A Lynching in the Heartland by Prof. James H. Madison
Race and Memory in America

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On a hot summer night in 1930, three black teenagers accused of murdering a young white man and raping his girlfriend waited for justice in an Indiana jail. A mob dragged them from the jail and lynched two of them. No one in Marion, Indiana was ever punished for the murders. In this gripping account, James H. Madison refutes the popular perception that lynching was confined to the South, and clarifies 20th century America's painful encounters with race, justice, and memory.

About Prof. James H. Madison

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James H. Madison is Miller Professor of History at Indiana University in Bloomington, where he teaches American history. This is his fourth book.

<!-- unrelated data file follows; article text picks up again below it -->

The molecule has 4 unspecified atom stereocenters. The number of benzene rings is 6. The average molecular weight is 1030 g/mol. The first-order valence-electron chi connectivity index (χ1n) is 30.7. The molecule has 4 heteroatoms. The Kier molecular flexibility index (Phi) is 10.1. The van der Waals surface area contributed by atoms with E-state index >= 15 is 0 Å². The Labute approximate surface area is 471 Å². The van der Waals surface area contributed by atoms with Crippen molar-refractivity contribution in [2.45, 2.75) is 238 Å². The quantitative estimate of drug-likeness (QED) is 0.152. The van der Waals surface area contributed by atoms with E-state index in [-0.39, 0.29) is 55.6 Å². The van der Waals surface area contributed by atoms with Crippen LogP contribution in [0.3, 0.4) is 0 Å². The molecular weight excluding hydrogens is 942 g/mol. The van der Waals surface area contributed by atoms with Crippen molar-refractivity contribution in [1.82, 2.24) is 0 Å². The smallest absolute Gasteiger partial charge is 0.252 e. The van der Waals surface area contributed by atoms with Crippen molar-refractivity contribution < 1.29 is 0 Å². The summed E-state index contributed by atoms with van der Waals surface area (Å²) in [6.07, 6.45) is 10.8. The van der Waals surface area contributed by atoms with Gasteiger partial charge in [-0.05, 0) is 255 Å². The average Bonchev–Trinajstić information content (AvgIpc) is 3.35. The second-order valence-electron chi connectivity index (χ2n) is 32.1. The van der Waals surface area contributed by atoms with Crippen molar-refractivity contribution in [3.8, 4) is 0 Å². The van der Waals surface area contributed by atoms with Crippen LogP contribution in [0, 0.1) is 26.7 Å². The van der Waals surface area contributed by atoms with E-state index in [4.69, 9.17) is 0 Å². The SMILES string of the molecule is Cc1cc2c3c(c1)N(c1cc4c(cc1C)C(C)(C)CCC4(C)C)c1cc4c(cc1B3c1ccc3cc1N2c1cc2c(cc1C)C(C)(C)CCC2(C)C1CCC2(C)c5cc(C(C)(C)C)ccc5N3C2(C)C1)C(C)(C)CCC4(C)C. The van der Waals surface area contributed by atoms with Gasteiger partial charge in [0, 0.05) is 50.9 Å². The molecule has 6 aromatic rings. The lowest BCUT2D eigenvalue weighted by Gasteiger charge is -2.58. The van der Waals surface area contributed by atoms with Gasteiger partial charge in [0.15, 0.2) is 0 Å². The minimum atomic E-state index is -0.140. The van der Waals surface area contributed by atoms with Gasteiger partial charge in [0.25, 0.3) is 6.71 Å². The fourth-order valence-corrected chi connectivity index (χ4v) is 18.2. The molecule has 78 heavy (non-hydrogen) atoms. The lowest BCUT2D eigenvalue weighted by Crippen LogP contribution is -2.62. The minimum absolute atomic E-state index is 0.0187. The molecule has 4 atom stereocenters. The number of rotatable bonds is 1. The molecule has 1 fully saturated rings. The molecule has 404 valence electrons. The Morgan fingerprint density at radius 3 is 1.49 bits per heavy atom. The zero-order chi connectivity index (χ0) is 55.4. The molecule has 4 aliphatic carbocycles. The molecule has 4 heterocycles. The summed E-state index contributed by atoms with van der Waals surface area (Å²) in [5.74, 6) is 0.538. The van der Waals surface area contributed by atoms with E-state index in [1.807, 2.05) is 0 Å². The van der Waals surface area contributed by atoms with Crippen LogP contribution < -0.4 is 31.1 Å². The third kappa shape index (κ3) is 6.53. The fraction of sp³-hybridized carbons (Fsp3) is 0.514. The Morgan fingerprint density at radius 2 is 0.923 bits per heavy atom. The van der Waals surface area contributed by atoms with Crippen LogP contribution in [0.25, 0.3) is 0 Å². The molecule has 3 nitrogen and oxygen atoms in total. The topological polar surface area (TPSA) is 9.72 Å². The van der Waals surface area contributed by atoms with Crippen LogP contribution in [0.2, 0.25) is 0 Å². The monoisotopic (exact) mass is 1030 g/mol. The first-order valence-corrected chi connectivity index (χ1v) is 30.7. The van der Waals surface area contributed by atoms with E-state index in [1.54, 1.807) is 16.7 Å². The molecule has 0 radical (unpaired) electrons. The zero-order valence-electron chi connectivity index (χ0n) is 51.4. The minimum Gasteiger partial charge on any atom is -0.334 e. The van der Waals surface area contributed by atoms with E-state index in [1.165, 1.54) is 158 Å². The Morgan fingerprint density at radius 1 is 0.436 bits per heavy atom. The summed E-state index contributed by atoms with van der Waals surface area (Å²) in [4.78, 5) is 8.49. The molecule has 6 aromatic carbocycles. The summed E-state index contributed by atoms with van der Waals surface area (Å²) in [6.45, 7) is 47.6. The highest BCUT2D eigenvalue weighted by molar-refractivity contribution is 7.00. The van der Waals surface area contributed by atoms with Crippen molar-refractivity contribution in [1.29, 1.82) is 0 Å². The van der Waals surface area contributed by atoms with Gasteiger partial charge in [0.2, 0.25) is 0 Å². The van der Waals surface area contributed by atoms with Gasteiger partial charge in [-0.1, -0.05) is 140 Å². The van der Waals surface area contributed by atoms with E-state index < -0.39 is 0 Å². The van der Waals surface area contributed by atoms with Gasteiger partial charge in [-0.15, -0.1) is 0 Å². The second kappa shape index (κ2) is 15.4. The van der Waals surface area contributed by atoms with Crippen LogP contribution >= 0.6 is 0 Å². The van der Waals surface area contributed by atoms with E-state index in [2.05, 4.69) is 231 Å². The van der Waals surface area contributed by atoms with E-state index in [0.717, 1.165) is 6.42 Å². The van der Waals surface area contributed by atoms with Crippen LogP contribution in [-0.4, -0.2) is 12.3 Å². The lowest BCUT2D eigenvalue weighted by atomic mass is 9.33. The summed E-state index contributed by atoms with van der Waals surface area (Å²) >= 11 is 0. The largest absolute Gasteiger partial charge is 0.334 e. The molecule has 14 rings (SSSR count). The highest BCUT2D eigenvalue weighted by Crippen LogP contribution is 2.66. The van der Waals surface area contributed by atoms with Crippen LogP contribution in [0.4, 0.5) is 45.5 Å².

Published October 1, 2001 by Palgrave Macmillan. 240 pages
Genres: Biographies & Memoirs, History, Political & Social Sciences. Non-fiction

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The jacket photograph is chilling: the bloody bodies of two African-American young men hang from a tree while a crowd of white men and women mills below, dressed as if attending a parade or politic

Jul 23 2001 | Read Full Review of A Lynching in the Heartland: ...

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